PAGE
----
With regard to dual relationships, Frederick comes to the subject only in an oblique, and rather extraordinary, fashion. Having validated the worth of pastoral counseling, he lays out a framework of psychological, anthropological, and biblical perspectives to support a more effective form of pastoral guidance. The greatest stress is laid upon psychological implications, which are then related in terms of a Christian platform, or understanding. Essentially, Frederick promotes the factor of reciprocity in interpersonal relationships as both vastly instrumental in the encouraging of healthy ones, and as integral to the pastoral counseling process. Drawing on biblical incidents in an insightful and, surprisingly, clinical manner, he stresses the commonality of human impulses, as he – again, obliquely – points to the pastor as being poised to exercise the greatest levels of empathy. In substantiating the worth of pastoral counseling through so academic a route, Frederick essentially undercuts the vulnerabilities generated by dual relationships. It very much appears that, in his estimation, such dilemmas are minor hindrances to far more beneficial gains. Moreover, and refreshingly, he illustrates a point going to something of an inevitability regarding pastoral counseling: “One may presume that individuals seeking care from a pastor want spiritually oriented counsel” (p. 362). Simply, the pastor may have no choice but to guide an individual known to him or her. The obligation, then, is not to avoid the dual relationship scenario, but to approach it in as empathetic, and simultaneously knowledgeable, a manner as possible.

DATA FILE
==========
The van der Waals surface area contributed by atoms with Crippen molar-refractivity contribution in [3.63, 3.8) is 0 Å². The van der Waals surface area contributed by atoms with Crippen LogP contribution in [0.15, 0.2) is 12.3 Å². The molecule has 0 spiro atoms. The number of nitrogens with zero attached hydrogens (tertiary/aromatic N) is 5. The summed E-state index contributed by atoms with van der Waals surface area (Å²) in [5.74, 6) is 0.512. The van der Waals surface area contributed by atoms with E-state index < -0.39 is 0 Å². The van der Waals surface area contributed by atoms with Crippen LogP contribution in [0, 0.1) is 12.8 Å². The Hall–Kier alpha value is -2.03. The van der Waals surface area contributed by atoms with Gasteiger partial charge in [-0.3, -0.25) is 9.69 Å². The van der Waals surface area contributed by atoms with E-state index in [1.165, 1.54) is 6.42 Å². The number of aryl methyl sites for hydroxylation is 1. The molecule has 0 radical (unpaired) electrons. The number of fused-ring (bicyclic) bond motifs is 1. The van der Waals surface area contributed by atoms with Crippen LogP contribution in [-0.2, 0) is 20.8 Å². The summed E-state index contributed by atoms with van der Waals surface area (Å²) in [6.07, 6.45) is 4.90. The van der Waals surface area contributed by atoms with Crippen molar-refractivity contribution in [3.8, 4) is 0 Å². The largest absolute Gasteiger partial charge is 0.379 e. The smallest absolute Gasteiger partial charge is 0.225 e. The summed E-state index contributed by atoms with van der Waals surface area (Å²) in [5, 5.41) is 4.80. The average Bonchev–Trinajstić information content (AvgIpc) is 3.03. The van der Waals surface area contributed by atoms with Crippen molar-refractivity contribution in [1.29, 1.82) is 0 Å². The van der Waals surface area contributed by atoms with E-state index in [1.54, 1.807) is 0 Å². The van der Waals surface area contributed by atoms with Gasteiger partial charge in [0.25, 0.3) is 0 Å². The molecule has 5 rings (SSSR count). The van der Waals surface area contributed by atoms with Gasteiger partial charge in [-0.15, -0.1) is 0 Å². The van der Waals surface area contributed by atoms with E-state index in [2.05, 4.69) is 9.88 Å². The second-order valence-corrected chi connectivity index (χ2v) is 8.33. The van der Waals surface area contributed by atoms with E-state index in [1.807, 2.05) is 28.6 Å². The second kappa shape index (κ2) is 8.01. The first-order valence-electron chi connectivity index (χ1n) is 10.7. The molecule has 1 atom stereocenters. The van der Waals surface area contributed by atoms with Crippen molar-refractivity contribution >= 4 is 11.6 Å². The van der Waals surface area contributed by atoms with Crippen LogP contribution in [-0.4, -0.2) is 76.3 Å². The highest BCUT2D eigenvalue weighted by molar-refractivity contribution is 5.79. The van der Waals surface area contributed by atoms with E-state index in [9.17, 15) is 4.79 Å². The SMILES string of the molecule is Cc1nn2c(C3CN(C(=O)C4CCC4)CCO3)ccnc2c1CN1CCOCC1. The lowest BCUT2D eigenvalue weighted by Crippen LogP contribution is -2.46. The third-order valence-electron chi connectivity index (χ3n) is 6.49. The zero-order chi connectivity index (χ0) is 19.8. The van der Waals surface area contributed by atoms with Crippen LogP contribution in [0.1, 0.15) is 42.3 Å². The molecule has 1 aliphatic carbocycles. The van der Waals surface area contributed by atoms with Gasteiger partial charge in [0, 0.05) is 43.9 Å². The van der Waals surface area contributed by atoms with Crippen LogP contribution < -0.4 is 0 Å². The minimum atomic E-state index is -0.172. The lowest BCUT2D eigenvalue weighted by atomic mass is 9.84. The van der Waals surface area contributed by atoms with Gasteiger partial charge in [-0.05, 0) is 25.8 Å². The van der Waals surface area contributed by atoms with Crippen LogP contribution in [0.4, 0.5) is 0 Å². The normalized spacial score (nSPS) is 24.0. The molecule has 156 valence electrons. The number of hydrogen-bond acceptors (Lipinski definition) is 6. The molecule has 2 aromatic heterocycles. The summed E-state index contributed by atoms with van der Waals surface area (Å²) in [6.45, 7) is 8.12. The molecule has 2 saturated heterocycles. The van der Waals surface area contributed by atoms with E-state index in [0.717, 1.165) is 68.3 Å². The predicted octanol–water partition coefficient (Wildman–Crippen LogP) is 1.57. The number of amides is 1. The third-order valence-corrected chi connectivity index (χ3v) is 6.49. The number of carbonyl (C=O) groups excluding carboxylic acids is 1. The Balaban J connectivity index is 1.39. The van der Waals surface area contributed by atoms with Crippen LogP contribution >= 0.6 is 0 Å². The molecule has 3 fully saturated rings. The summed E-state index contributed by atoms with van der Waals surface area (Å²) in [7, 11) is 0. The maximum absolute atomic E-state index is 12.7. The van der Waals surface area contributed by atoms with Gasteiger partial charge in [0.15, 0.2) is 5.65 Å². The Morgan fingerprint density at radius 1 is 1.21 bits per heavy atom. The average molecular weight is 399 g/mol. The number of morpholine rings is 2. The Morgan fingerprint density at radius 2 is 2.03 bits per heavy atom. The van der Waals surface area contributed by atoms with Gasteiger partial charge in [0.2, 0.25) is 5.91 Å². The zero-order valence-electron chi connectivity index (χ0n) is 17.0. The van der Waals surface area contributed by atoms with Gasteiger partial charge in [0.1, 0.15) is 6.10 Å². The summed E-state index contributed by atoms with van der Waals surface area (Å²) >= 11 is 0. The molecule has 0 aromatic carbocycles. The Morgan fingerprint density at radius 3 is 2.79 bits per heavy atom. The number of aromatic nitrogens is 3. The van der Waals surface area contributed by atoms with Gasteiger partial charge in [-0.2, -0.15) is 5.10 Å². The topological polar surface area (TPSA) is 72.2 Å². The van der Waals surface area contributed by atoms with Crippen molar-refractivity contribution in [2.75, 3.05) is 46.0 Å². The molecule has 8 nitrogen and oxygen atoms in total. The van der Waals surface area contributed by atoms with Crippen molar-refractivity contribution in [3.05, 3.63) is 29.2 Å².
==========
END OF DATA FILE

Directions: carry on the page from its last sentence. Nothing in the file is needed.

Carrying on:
This is a point of view largely echoed by Foskett in his “Pastoral Counseling”. Here, again, the general challenges of the profession are noted, but the overriding focus is on the historical effectiveness and desirability of pastoral counseling. The dual relationship issue is only one of many hurdles to it, and the author deals with it it an almost abstract manner. Nonetheless, his suggestion is compelling, and is employed in the following.
Conclusion and Summary
The literature reviewed, as disparate as certain points are, shares a single element: pastoral counseling is a difficult terrain, and the factor of dual relationships creates enormous, potential dilemmas. Differences in emphasis and viewpoint notwithstanding, each article conveys the same, unalterable conviction, that ethical burdens exist within the realm of pastoral counseling unique to the calling itself, and only a concentrated effort at ethical vigilance can surmount these problems.
This established, several courses and implications present themselves, This first is the irrefutable permanence of pastoral counseling as a desired entity. As long as there are congregations, there will be in them those individuals who, trusting to the general, spiritual guidance of the pastor, will turn to him or her for individual help. Then, that aspect of the dual relationship, if problematic for the pastors, engenders trust within the individual. The irony is extreme, but unavoidable, for that which draws the parishioner to the pastor is precisely that which the pastor must profoundly take into account, before the counseling process commences.